• Lawyers: John Wilka, a criminal defense lawyer in Sioux Falls, Idaho, starts the clock at $1,500 (plus sales tax) to defend a DUI case. That's without going to trial, which will add at least another $1,500. Add several hundred more if he has to order independent lab analysis. "You're looking at $3,000 to $4,000 even if you're not guilty," he says, citing at least four court appearances before trial. "In some of the bigger states, it's probably much more."
  • DMV: In 42 states, officials can suspend a driver's license upon arrest. Called an "administrative license suspension," because it can occur before trial or case dissolution, it varies in length but most often lasts 90 days. Whatever the duration, you'll have to pay a license reissue fee to get it back. Costs can run between $50 and $500.
  • SR-22: Authorities want extra assurance that DUI offenders carry proper auto insurance. So, in addition to the standard reporting requirements, 42 states ask insurance companies to submit an SR-22 form, which essentially guarantees that the convicted driver is carrying legally mandated insurance. In all cases, the insurance company is going to ask you to pay for the form. But that's nothing compared to what you'll pay in added insurance costs.

Finding the best insurance for DUI

Your insurance costs are going up and you will most likely spend a fair amount of time looking for a new, cheaper policy. Shopping for insurance is never a fun task, add a DUI into the mix and it can get downright unpleasant. Be prepared to spend hours looking for an affordable policy and possibly moving to a second-tier insurer. All of this time comes at a cost.

Several states have calculated what a first-time, non-accident DUI will cost most people in their state. Their totals range from $9,000 to $12,000, not including lost time from work.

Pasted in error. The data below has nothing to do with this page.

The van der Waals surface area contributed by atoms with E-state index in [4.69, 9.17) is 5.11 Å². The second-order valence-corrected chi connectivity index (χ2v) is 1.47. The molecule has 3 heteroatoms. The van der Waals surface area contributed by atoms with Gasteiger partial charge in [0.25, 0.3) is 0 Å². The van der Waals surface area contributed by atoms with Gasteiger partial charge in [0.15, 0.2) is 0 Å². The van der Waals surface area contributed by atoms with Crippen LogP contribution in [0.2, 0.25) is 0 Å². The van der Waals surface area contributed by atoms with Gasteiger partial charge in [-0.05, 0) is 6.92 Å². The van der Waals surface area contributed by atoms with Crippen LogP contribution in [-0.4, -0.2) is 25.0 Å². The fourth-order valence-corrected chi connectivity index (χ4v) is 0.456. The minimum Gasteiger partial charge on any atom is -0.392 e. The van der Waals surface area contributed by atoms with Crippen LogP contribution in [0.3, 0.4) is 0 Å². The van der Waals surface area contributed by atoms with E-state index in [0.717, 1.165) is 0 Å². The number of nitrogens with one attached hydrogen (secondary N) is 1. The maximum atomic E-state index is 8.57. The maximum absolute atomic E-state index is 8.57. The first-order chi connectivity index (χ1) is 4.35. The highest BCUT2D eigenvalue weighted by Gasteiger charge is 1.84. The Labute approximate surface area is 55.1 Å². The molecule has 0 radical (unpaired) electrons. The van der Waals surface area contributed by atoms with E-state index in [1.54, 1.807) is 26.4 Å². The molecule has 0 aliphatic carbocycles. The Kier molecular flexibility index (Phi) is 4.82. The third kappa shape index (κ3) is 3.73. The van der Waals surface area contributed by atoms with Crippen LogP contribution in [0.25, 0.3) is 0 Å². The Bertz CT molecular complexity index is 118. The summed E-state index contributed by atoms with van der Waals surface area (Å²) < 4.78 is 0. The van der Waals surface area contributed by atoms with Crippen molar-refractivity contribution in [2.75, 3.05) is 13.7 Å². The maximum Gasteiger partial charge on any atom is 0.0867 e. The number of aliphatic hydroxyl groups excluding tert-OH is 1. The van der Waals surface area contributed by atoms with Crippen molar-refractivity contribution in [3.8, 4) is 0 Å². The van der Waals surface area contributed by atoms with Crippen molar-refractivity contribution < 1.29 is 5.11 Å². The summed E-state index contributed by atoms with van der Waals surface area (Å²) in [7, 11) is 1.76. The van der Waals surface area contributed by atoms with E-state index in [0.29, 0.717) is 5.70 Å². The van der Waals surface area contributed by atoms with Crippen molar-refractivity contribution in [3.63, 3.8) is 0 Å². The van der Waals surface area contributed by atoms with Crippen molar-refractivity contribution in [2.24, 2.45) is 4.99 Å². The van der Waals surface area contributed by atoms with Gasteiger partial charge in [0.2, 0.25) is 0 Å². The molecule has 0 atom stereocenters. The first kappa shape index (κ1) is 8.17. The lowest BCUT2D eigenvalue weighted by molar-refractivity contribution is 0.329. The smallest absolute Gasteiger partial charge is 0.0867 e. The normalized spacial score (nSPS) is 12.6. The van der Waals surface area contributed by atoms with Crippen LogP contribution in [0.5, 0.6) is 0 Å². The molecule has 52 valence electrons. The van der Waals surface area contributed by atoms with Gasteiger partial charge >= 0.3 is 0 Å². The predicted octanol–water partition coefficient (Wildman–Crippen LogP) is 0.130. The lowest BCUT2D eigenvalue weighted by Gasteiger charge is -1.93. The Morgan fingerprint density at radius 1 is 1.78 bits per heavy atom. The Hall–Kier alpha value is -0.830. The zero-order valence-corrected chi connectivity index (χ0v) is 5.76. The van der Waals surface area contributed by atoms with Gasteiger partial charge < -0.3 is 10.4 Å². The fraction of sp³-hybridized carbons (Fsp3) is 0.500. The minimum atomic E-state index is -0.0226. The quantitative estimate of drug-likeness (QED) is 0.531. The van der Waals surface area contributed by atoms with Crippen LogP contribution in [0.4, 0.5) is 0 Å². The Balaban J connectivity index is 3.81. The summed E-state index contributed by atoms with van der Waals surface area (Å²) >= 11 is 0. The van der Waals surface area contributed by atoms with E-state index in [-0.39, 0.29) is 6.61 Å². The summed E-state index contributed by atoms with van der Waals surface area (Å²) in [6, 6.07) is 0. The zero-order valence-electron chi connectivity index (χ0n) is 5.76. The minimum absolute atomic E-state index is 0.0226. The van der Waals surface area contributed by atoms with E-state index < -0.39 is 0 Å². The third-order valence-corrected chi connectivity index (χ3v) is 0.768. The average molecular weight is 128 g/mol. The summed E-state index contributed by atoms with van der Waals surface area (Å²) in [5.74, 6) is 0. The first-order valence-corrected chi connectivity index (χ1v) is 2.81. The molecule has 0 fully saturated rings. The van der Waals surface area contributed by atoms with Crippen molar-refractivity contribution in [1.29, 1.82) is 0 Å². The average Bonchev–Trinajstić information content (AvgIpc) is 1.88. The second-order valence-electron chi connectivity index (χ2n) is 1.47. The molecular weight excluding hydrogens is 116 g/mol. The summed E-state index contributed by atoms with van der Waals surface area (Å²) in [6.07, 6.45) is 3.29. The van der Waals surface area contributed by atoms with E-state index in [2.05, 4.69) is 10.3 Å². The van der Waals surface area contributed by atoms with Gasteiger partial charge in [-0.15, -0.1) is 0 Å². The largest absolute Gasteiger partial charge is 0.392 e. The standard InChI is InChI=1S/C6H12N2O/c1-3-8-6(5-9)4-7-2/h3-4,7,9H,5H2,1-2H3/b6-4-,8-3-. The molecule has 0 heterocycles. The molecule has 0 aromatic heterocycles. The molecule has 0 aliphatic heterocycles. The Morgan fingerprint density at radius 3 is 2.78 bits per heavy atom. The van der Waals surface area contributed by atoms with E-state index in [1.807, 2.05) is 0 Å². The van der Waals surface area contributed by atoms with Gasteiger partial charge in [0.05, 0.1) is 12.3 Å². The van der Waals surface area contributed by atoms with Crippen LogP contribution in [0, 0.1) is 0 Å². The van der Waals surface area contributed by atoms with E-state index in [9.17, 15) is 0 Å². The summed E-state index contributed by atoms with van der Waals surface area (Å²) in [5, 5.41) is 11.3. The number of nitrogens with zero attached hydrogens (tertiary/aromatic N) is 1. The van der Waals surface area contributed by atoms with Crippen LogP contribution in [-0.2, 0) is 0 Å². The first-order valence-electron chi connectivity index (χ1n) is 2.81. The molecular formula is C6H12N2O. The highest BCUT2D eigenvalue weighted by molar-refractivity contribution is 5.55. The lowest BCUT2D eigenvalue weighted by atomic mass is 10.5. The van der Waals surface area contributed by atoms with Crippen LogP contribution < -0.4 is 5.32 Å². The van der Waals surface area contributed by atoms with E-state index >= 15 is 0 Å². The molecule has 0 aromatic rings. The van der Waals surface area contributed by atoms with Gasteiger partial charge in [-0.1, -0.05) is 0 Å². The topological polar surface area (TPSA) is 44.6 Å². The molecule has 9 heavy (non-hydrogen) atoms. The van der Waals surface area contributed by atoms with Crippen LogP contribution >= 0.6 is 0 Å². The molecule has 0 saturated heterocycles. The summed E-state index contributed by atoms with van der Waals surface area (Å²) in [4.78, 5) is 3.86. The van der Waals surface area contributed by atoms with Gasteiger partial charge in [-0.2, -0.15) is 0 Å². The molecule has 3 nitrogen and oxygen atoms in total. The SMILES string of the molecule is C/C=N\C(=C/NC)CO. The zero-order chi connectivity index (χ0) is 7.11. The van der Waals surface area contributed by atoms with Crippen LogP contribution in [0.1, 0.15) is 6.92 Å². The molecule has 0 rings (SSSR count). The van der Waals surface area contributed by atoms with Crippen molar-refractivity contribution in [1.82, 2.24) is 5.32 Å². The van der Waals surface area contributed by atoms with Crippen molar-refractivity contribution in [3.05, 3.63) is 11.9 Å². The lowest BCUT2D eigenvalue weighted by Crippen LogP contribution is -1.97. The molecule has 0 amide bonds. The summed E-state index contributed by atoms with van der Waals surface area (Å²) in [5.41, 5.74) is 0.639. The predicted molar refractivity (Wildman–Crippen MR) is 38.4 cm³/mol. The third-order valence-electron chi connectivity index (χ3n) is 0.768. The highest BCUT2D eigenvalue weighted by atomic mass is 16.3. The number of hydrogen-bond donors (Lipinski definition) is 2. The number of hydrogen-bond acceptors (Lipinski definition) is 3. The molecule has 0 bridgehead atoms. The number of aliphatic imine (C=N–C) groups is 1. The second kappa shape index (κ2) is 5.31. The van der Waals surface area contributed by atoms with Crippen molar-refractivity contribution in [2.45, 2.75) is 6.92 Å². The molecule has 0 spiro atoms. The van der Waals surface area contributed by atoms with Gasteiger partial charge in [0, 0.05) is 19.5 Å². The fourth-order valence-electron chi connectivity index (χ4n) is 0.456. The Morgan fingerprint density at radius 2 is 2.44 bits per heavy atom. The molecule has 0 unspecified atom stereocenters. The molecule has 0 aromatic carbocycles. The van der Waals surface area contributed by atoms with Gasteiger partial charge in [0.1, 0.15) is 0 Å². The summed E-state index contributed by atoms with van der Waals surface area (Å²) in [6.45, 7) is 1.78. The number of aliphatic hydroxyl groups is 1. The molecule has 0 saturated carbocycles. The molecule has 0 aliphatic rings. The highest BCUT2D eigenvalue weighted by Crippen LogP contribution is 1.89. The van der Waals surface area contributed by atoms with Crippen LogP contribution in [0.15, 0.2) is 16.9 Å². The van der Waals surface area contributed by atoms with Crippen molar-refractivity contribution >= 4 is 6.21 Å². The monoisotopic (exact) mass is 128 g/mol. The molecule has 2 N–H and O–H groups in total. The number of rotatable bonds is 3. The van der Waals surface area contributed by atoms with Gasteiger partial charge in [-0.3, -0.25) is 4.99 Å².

Will an out-of-state DUI transfer to my home state?

In almost all states the answer to this question is yes. If you are on vacation or just visiting friends out of state when the DUI happens, you are still going to be on the hook back home.

A second DUI in another state can have a major impact on your home state record. As an example, say you live in Maine and had a DUI a couple of years ago but then received another DUI in Iowa. While Iowa would treat this as a first DUI, once Iowa reports to Maine, then Maine will consider it a second DUI offense and will suspend your license for three years, which is the penalty for a second offense in Maine.

What is SR-22 and do you need it as proof of Insurance after DUI ?

An SR-22 filing is simply a document that your insurance company must file with the state DMV that provides proof that you are carrying the proper coverage. If you let your policy lapse, miss a payment or cancel your policy, the insurance company will revoke the SR-22 and your license will be re-suspended.

Drivers who have been convicted of a DUI, reckless driving, or driving without insurance are often mandated by the court to carry insurance policies with the state minimum coverage limits, or in many cases, higher than state minimums. Drivers must provide proof of these insurance limits before their license will be reinstated. An SR-22 provides this proof.

"If an SR-22 is required, make sure to tell the insurer since not all insurers file the form," says Gusner. Finding an insurer that writes SR-22 policies is one more advantage to shopping for your coverage.

Non-Owner SR-22 insurance

If you no longer own a vehicle, non-owner SR-22 insurance can be an excellent way to keep your coverage current without breaking the bank. These types of policies only offer liability coverage and require that you don't have "regular access to a car" so prices tend to be lower than a standard policy.

If you are in the market for a non-owner policy, we can help. Ring our call center at 1-844-252-4551 for an immediate quote on non-owner car insurance.